Board of Scientific Counselors – Members

John Lumpkin

BSC Chair, John R. Lumpkin, M.D., M.P.H., is president of the Blue Cross and Blue Shield of North Carolina Foundation since 2019, and vice president of Drivers of Health Strategy for Blue Cross and Blue Shield of North Carolina. He also currently serves on the board of directors of the Foundation for Food & Agriculture Research and as chair of Digital Bridge, a multisector forum to collaborate on solutions for a nationally consistent and sustainable approach to using electronic health data for public health. Most recently, Lumpkin served as senior vice president of programs for the Robert Wood Johnson Foundation (RWJF). Before joining RWJF in 2003, he served as director of the Illinois Department of Public Health for 12 years. Lumpkin is a member of the National Academy of Medicine and a fellow of the American Academy of Nursing, American College of Emergency Physicians, and the American College of Medical Informatics. Among his previous leadership positions, he is past chairman of the board of the Robert Wood Johnson University Hospital, and past chairman of the National Committee on Vital and Health Statistics. His many distinctions and honors include the Arthur McCormack Excellence and Dedication in Public Health Award from the Association of State and Territorial Health Officials, and the Jonas Salk Health Leadership Award. He earned his M.D. and B.M.S. degrees from Northwestern University Medical School, and his M.P.H. from the University of Illinois School Of Public Health. He was also the first African American person trained in emergency medicine in the country after completing his residency at the University of Chicago.

Term: May 23, 2023–May 31, 2024

Mollyann Brodie

Mollyann Brodie, Ph.D., is executive vice president and chief operating officer (COO) at the Henry J. Kaiser Family Foundation (KFF) and executive director of KFF’s Public Opinion and Survey Research Program. As COO, Dr. Brodie oversees KFF’s budgeting, human resources, facilities management, and executive operations of the President’s Office and Board of Trustees. As executive director, she oversees KFF’s polling work, including the monthly Health Tracking Poll and ongoing survey partnerships with news media organizations. A distinguished public opinion scholar, Dr. Brodie’s research focuses on understanding the U.S. public’s views and knowledge on health care policy issues, and the role of opinion in health policy debates. Her research has been published in the Journal of the American Medical Association; New England Journal of Medicine; Journal of Health Politics, Policy, and Law; and Health Affairs. She is co-editor of the book American Public Opinion and Health Care. Dr. Brodie is a former president of the American Association for Public Opinion Research and the 2018 recipient of the Roper Center’s Warren J. Mitofsky Award for Excellence in Public Opinion Research. She received an M.S. in health policy and management and a Ph.D. in health policy from Harvard University.

Term: September 30, 2021–May 31, 2025

Tara Das

Tara Das, Ph.D., M.P.H., M.L.I.S., is the state registrar and director of vital statistics at the Texas Department of State Health Services. She oversees the Texas vital statistics system, including reporting, registration, issuance, preservation, and analysis of birth and death records. She was previously the government information librarian at Columbia University, and the director in the Office of the Registrar of the Bureau of Vital Statistics at the New York City Department of Health and Mental Hygiene. Dr. Das has a joint Ph.D. in anthropology and political science from the University of Pennsylvania, an M.P.H. in quantitative methods from Harvard University, and an M.L.I.S. in archives and special collections from Pratt Institute. She received her B.S. in policy analysis from Cornell University.

Term: September 30, 2021–May 31, 2025

V Joseph Hotz

V. Joseph Hotz, Ph.D., is a research professor in the Harris School of Public Policy and the UChicago Health Labs at the University of Chicago. He is also the Arts and Sciences Distinguished Professor Emeritus of Economics and Public Policy at Duke University. His research includes the economics of family, economic demography, labor economics, population health, and applied econometrics. His research has been funded by the National Institute of Child Health and Human Development and the National Institute on Aging. He is principal investigator of the Add Health Parent Study, a study of intergenerational linkages in health, cognition, and economic well-being between parents and their adult children, and of the Great Smoky Mountains Study of Rural Aging and the Mid-Life Health Inequalities in the Rural South, two studies examining aging at midlife in rural America. He is an elected fellow of the Econometric Society, Society of Labor Economists, and the International Association of Applied Econometrics.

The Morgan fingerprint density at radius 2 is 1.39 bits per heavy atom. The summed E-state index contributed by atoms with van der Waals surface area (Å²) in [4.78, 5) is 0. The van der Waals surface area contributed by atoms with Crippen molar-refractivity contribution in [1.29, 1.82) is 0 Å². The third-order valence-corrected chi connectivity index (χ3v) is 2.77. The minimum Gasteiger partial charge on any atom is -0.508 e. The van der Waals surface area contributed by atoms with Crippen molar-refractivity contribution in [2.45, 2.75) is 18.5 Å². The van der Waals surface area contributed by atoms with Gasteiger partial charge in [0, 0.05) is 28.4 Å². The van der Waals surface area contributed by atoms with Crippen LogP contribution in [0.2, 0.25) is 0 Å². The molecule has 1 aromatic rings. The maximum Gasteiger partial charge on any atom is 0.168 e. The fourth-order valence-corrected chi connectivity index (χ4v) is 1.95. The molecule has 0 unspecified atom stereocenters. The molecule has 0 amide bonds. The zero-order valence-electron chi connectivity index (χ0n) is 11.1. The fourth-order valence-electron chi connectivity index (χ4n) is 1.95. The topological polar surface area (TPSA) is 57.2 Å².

Term: September 29, 2021–May 31, 2025

Bradley Malin

Bradley Malin, Ph.D., is the vice chair for research affairs in the Department of Biomedical Informatics at Vanderbilt University Medical Center, and the Accenture Professor of Biomedical Informatics, Biostatistics, and Computer Science at Vanderbilt University. He is the founder and codirector of the Vanderbilt Health Data Science Center, as well as a Center of Excellence in Ethical, Legal, and Social Implications Research. His research focuses on developing infrastructure to support the collection, analysis, and sharing of biomedical data to comply with organizational and legal requirements. He has developed numerous methods to perform reidentification risk assessment and deidentification of data drawn from various types of settings, including surveys, electronic medical records, and genome sequencies. Dr. Malin has received numerous awards, including election to the National Academy of Medicine for his work in biomedical informatics.

Term: December 1, 2020–May 31, 2024

Lucila Ohno-Machado

Lucila Ohno-Machado, M.D., Ph.D., M.B.A., is deputy dean for biomedical informatics and chair of the new, free-standing Section for Biomedical Informatics and Data Science (BIDS) at Yale School of Medicine. As deputy dean, Dr. Ohno-Machado oversees the infrastructure of biomedical informatics research across the Yale academic health system. BIDS addresses inequality in health care and research through collaborations with scientists exploring fundamental biological principles and physician–scientists implementing interventions that promote health for all. BIDS also leads new studies and data collection initiatives, builds new algorithms, and is the nexus of artificial intelligence in medicine at Yale. Previously, Dr. Ohno-Machado was associate dean and chair of the Department of Biomedical Informatics at the University of California San Diego. She is an elected member of the National Academy of Medicine, the American Society for Clinical Investigation, the American Institute for Medical and Biological Engineering, the American College of Medical Informatics, and the International Academy of Health Sciences Informatics.